This is the age of the customer experience. The pandemic has made us all digital natives, and much more discerning of the brands we interact with online. PwC has estimated that one in three of us will leave a brand we love after just one bad experience. To create the kind of experience customers will keep coming back for, organisations must focus on connecting applications and data in seamless, reusable ways. For that approach to flourish, they need closer IT-business alignment. However, while this has improved during the pandemic, security, data silos, and integration barriers continue to slow the pace of innovation at a time when organisations want to speed up.
IT under pressure
The pace of digitization has undoubtedly accelerated over the past 18 months. Organisations are migrating applications to the cloud in their droves, supporting mass remote working, automating business processes to drive efficiency, and much more – all in the pursuit of digital innovation. This work is putting tremendous strain on already stretched IT teams, many of which have been battling absences due to illness, and dealing with the productivity challenges of working from home.
The good news is that IT and business teams are getting better at working together towards a common goal, which will be a major benefit in overcoming these challenges. According to our new IT and Business Alignment Barometer report, almost nine in ten global respondents feel alignment between the two functions has improved over the past 12 months. This is good news, as it has led to improved collaboration, enhanced operational efficiency, and better customer experiences.
Roadblocks to innovation
Automation will be key to delivering many of the benefits IT and business leaders view as priorities over the coming year, helping to drive convenience, speed, and cost reduction. In fact, nearly all organisations have implemented or are in the process of implementing automation initiatives, such as streamlined employee onboarding processes, to improve productivity. They are also seeing automation as a means to create more connected customer experiences and improve operational efficiency.
However, inevitably there are roadblocks to automation - many of which stem from security issues. Almost three quarters (73%) of organisations say integrating disparate systems has increased their concerns around data security and governance. Even more (87%) believe these concerns are slowing the pace of innovation, and feel they're preventing them from empowering non-technical users to integrate data – a key capability for successful digitisation initiatives.
It's not all about security, however: data silos, skills shortages, and a dearth of business process skills are also holding back essential automation projects designed to support critical objectives. It's clear that roadblocks are still pervasive in most organisations, restricting the push for innovation that the business is urgently calling for.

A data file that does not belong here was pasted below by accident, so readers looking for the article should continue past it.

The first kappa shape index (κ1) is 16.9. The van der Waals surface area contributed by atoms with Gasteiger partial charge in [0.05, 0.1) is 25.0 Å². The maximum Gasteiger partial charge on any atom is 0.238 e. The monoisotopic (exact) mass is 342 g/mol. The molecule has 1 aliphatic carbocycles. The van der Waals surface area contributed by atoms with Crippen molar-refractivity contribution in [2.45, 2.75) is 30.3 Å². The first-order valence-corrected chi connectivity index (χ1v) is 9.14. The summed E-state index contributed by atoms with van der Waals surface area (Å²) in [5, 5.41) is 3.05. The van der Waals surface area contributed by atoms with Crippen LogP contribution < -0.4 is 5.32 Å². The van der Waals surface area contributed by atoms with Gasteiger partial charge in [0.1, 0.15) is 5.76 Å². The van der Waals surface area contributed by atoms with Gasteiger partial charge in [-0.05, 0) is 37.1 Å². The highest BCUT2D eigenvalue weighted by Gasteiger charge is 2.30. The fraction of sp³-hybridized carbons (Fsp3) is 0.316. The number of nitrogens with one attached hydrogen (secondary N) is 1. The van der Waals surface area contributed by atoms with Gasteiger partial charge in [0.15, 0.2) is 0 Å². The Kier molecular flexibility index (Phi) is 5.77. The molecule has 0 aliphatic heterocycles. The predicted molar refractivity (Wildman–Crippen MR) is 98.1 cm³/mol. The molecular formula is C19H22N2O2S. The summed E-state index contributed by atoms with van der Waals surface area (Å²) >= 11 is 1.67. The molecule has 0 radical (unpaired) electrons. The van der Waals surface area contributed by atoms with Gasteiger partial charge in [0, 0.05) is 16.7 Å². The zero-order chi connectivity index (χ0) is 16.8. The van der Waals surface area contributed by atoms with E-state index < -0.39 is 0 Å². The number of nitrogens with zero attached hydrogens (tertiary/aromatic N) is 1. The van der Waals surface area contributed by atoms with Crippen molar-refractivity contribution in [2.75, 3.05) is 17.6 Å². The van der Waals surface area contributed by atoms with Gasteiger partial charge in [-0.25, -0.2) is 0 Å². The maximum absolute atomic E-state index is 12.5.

Integration is the future of business success
Business agility was ranked as a key foundation of competitive advantage even before the pandemic, when 68% of organisations said it was "extremely important" to future success. As of 2020, that figure had risen to 78%. The ability to integrate applications and data sources in a flexible, reusable, and cost-effective manner is key to gaining that agility. These capabilities enable organisations to rapidly deliver connected experiences in a flexible way to meet the ever-changing requirements of the market.
Undoubtedly, IT teams have been pushed to their limits to cope with the extra demands placed on them during the pandemic. However, these pressures will long outlast the crisis as digital operations become increasingly important to growth. That makes it more critical than ever that business users are empowered to create connected experiences of their own, to ease the burden on IT by driving innovation through other teams.
Sparking an innovation revolution
Organisations looking to democratise innovation in this way need to identify which approach will work best. An overwhelming majority (89%) of IT and business decision makers agree that reusable building blocks like APIs make the whole process of stitching together disparate systems, apps, and data far easier. Over two-fifths (43%) "strongly" agree. By deploying these APIs as reusable assets, organisations can speed time-to-value, reduce costs, and drive that much-needed business agility.
Further value can be unlocked if no/low code tools are put in the hands of business users to make reusable API connectivity a reality. Some 86% of business and IT leaders we spoke to agree, with two-thirds claiming it will "significantly" improve business outcomes. The key is to find a unified platform that allows IT to centrally apply and enforce policies and best practices that enable anyone – developers or non-developers alike – to drive their own digital innovation in a safe and secure manner.
The post-pandemic era will be defined by innovation, risk-taking, and rapid digital growth. As economies begin to reopen, those who get this right using API-led connectivity to empower business users stand the best chance of success.